- In the remake, he likes this trope so much he even bursts through solid walls.
- In Mumsy, Nanny, Sonny, & Girly, the titular family favor this type of dramatic entrance as one of the psychological games they play on their "friends".
- When the cult members in The Final Sacrifice are trying to break into the teenage protagonist's house at the beginning, they sneak around for a bit and then unsubtly chainsaw through the door. Mystery Science Theater 3000 has him object, "It's open."
- Armand in The Vampire Armand.
Live Action TV
- Done in the Two Pints of Lager and a Packet of Crisps episode "When Janet Killed Johnny!" as a Shout-Out to The Shining".
- Buffy the Vampire Slayer: In the episode "School Hard", one of Spike's minions is trying to break down a door. Spike tells him to use his head, grabs him by the scruff of his neck, and uses his head to break the glass on the fire axe case beside the door.
- In Angel, Wesley goes insane and goes after Fred with an axe. Parodied on the blooper reel, when the blade comes off the axe mid-chopping. Alexis Denisof, without missing a beat, continues... politely tapping on the door with the axe handle.
- In one episode of The Young Ones, the students' landlord goes crazier, becomes an "axe-wielding homicidal maniac", and starts to hack his way through the door.
- Parodied in A Bit of Fry and Laurie, when the two Special Squad policemen arrive at a woman's house looking for a suspect. Laurie's character begins smashing the door down with a sledgehammer, and Fry points out that it's unlocked and steps inside. Laurie answers that he didn't carry the hammer all this way just to turn the handle and makes Fry close it behind him so he can keep breaking it down, and even puts a couple of extra holes in it once he's on the other side himself.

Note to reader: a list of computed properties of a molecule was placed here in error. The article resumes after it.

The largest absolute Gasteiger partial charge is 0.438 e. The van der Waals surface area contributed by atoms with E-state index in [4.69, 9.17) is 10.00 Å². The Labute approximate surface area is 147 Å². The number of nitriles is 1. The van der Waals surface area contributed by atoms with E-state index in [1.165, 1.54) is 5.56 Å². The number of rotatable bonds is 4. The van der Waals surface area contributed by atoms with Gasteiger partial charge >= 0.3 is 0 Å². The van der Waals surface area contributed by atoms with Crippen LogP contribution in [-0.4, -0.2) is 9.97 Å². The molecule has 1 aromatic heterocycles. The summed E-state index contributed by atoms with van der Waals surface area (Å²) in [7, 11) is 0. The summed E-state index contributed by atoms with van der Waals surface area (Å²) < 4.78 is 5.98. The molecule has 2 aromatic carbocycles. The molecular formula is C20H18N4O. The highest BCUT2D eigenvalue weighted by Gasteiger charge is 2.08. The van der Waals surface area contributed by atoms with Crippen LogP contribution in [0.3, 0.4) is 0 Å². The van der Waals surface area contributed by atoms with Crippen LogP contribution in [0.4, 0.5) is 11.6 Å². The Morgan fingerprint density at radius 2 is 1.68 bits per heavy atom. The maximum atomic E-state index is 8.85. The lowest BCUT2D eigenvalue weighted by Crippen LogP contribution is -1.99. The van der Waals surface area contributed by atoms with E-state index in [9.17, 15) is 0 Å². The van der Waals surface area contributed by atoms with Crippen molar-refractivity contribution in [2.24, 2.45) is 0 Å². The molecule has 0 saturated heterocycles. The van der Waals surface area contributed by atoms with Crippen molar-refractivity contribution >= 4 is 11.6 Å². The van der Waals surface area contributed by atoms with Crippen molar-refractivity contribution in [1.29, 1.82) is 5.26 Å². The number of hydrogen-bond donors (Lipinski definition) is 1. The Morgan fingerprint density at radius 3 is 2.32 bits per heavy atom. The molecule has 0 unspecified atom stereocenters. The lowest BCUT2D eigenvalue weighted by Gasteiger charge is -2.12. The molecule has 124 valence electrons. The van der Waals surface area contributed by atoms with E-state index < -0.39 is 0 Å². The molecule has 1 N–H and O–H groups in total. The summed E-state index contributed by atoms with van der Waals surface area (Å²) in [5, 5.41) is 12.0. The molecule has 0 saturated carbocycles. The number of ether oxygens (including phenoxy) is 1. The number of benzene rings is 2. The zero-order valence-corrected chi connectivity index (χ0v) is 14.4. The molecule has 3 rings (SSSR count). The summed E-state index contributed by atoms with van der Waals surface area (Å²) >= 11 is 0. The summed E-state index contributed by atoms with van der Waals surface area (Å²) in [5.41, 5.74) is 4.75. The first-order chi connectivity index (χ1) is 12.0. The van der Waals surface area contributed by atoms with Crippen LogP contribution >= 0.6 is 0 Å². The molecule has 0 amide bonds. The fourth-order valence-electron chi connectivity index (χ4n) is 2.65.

- In the pilot episode of Misfits, the psychotic probation officer uses an axe to bust into the toilet cubicle where his first victim is hiding.
- In Zombies Ate My Neighbors, the Jason Voorhees Captain Ersatzes are able to destroy obstacles such as doors, just like the player's bazooka.
- The Raincoat Killer in Deadly Premonition.
- Alan Wake has a direct reference to The Shining when Stucky slams an axe through the door Alan just ran through.
- This is the main use for the axe in Mitadake High. It's also the loudest sound in the game.
- A random Exocella-possessed corpse (or zombie, if you like) does this in a room of Cold Fear. Noticeably, it's one of the few times where they actually do such a thing, as normally they can't operate doors.
- This page of Brain Dead.
- In The Simpsons Halloween episode "The Shinning", an obvious parody of The Shining, Homer does this:
(Homer chops through door)
Homer: Heeeere's Johnny!
(camera pulls back to reveal empty room)
(Homer chops through another door)
Homer: Daaaaavid Letterman!
Abe Simpson: Hi David, I'm Grampa!
(Homer chops through another door)
Homer: (holding a ticking stopwatch) I'm Mike Wallace, I'm Morley Safer, and I'm Ed Bradley. All this and Andy Rooney tonight on Sixty Minutes!
- The Boondocks episode "The Return Of Stinkmeaner" has Tom, possessed by the ghost of Stinkmeaner, parody the scene from The Shining.